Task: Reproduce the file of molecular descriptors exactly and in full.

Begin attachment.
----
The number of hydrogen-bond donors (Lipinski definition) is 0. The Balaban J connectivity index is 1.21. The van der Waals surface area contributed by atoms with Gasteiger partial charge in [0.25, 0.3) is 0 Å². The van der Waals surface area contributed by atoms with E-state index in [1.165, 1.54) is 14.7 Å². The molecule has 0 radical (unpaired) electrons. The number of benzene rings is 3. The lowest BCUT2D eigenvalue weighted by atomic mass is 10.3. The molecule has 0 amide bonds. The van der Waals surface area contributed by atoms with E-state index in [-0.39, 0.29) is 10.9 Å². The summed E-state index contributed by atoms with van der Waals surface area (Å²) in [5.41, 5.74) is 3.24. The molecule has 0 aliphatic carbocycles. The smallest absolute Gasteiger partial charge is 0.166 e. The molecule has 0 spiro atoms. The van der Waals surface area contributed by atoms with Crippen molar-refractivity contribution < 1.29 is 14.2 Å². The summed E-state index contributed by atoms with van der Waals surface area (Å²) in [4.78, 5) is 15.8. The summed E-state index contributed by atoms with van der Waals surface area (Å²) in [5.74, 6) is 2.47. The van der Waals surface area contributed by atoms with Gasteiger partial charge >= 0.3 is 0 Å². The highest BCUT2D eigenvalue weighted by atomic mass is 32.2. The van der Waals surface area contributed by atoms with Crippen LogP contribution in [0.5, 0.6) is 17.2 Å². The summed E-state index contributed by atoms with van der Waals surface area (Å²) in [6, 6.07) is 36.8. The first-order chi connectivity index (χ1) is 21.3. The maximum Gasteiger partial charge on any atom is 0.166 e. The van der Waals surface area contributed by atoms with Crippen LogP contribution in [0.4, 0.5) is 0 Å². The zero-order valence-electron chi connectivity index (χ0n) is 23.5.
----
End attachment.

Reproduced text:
The number of hydrogen-bond donors (Lipinski definition) is 0. The Balaban J connectivity index is 1.21. The van der Waals surface area contributed by atoms with Gasteiger partial charge in [0.25, 0.3) is 0 Å². The van der Waals surface area contributed by atoms with E-state index in [1.165, 1.54) is 14.7 Å². The molecule has 0 radical (unpaired) electrons. The number of benzene rings is 3. The lowest BCUT2D eigenvalue weighted by atomic mass is 10.3. The molecule has 0 amide bonds. The van der Waals surface area contributed by atoms with E-state index in [-0.39, 0.29) is 10.9 Å². The summed E-state index contributed by atoms with van der Waals surface area (Å²) in [5.41, 5.74) is 3.24. The molecule has 0 aliphatic carbocycles. The smallest absolute Gasteiger partial charge is 0.166 e. The molecule has 0 spiro atoms. The van der Waals surface area contributed by atoms with Crippen molar-refractivity contribution < 1.29 is 14.2 Å². The summed E-state index contributed by atoms with van der Waals surface area (Å²) in [4.78, 5) is 15.8. The summed E-state index contributed by atoms with van der Waals surface area (Å²) in [5.74, 6) is 2.47. The van der Waals surface area contributed by atoms with Gasteiger partial charge >= 0.3 is 0 Å². The highest BCUT2D eigenvalue weighted by atomic mass is 32.2. The van der Waals surface area contributed by atoms with Crippen LogP contribution in [0.5, 0.6) is 17.2 Å². The summed E-state index contributed by atoms with van der Waals surface area (Å²) in [6, 6.07) is 36.8. The first-order chi connectivity index (χ1) is 21.3. The maximum Gasteiger partial charge on any atom is 0.166 e. The van der Waals surface area contributed by atoms with Crippen LogP contribution in [0.4, 0.5) is 0 Å². The zero-order valence-electron chi connectivity index (χ0n) is 23.5.